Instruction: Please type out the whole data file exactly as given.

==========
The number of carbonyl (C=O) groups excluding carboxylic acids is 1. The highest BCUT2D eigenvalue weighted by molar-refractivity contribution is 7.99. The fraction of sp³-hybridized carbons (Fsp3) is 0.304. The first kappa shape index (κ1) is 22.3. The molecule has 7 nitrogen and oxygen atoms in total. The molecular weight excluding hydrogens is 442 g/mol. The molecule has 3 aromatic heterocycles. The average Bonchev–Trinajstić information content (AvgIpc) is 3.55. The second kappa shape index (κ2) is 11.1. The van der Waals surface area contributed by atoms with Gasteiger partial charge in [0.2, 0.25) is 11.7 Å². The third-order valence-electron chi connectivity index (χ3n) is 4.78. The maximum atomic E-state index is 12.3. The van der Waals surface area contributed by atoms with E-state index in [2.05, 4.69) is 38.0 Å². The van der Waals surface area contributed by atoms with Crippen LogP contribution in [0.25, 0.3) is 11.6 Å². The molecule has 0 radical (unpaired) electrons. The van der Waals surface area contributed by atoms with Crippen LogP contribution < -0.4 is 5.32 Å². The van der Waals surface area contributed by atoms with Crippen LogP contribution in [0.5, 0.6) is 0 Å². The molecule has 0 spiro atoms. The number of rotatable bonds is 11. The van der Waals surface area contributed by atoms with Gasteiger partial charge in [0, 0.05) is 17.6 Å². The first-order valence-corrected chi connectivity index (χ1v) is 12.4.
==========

The number of carbonyl (C=O) groups excluding carboxylic acids is 1. The highest BCUT2D eigenvalue weighted by molar-refractivity contribution is 7.99. The fraction of sp³-hybridized carbons (Fsp3) is 0.304. The first kappa shape index (κ1) is 22.3. The molecule has 7 nitrogen and oxygen atoms in total. The molecular weight excluding hydrogens is 442 g/mol. The molecule has 3 aromatic heterocycles. The average Bonchev–Trinajstić information content (AvgIpc) is 3.55. The second kappa shape index (κ2) is 11.1. The van der Waals surface area contributed by atoms with Gasteiger partial charge in [0.2, 0.25) is 11.7 Å². The third-order valence-electron chi connectivity index (χ3n) is 4.78. The maximum atomic E-state index is 12.3. The van der Waals surface area contributed by atoms with E-state index in [2.05, 4.69) is 38.0 Å². The van der Waals surface area contributed by atoms with Crippen LogP contribution in [0.25, 0.3) is 11.6 Å². The molecule has 0 radical (unpaired) electrons. The van der Waals surface area contributed by atoms with Crippen LogP contribution < -0.4 is 5.32 Å². The van der Waals surface area contributed by atoms with Crippen LogP contribution in [0.5, 0.6) is 0 Å². The molecule has 0 spiro atoms. The number of rotatable bonds is 11. The van der Waals surface area contributed by atoms with Gasteiger partial charge in [0, 0.05) is 17.6 Å². The first-order valence-corrected chi connectivity index (χ1v) is 12.4.